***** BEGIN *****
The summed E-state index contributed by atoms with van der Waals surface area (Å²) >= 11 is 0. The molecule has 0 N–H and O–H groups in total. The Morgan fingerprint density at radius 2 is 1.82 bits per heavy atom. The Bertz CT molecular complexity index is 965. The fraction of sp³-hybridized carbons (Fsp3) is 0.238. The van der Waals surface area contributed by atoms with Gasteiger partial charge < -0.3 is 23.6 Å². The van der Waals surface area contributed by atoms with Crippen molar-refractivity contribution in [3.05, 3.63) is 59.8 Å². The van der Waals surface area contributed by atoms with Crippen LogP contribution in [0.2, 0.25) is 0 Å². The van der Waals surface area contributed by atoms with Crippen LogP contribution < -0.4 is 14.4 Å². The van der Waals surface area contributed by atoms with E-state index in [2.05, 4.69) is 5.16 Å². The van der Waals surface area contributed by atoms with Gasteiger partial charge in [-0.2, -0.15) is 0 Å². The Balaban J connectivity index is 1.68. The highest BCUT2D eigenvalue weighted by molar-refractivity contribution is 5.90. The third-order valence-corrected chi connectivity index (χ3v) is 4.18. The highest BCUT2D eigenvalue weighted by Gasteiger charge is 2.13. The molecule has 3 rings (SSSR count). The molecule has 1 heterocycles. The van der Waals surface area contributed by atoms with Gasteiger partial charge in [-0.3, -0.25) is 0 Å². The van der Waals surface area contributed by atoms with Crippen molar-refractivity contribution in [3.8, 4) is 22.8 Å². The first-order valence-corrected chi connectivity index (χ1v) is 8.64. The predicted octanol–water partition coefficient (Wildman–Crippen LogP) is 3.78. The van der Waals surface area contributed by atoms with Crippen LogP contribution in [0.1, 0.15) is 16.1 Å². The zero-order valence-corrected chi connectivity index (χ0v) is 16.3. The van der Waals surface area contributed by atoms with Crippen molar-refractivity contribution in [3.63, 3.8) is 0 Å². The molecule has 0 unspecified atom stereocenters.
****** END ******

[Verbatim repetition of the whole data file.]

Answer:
The summed E-state index contributed by atoms with van der Waals surface area (Å²) >= 11 is 0. The molecule has 0 N–H and O–H groups in total. The Morgan fingerprint density at radius 2 is 1.82 bits per heavy atom. The Bertz CT molecular complexity index is 965. The fraction of sp³-hybridized carbons (Fsp3) is 0.238. The van der Waals surface area contributed by atoms with Gasteiger partial charge < -0.3 is 23.6 Å². The van der Waals surface area contributed by atoms with Crippen molar-refractivity contribution in [3.05, 3.63) is 59.8 Å². The van der Waals surface area contributed by atoms with Crippen LogP contribution in [0.2, 0.25) is 0 Å². The van der Waals surface area contributed by atoms with Crippen LogP contribution < -0.4 is 14.4 Å². The van der Waals surface area contributed by atoms with E-state index in [2.05, 4.69) is 5.16 Å². The van der Waals surface area contributed by atoms with Gasteiger partial charge in [-0.2, -0.15) is 0 Å². The Balaban J connectivity index is 1.68. The highest BCUT2D eigenvalue weighted by molar-refractivity contribution is 5.90. The third-order valence-corrected chi connectivity index (χ3v) is 4.18. The highest BCUT2D eigenvalue weighted by Gasteiger charge is 2.13. The molecule has 3 rings (SSSR count). The molecule has 1 heterocycles. The van der Waals surface area contributed by atoms with Gasteiger partial charge in [-0.3, -0.25) is 0 Å². The van der Waals surface area contributed by atoms with Crippen molar-refractivity contribution in [3.8, 4) is 22.8 Å². The first-order valence-corrected chi connectivity index (χ1v) is 8.64. The predicted octanol–water partition coefficient (Wildman–Crippen LogP) is 3.78. The van der Waals surface area contributed by atoms with Crippen LogP contribution in [0.1, 0.15) is 16.1 Å². The zero-order valence-corrected chi connectivity index (χ0v) is 16.3. The van der Waals surface area contributed by atoms with Crippen molar-refractivity contribution in [3.63, 3.8) is 0 Å². The molecule has 0 unspecified atom stereocenters.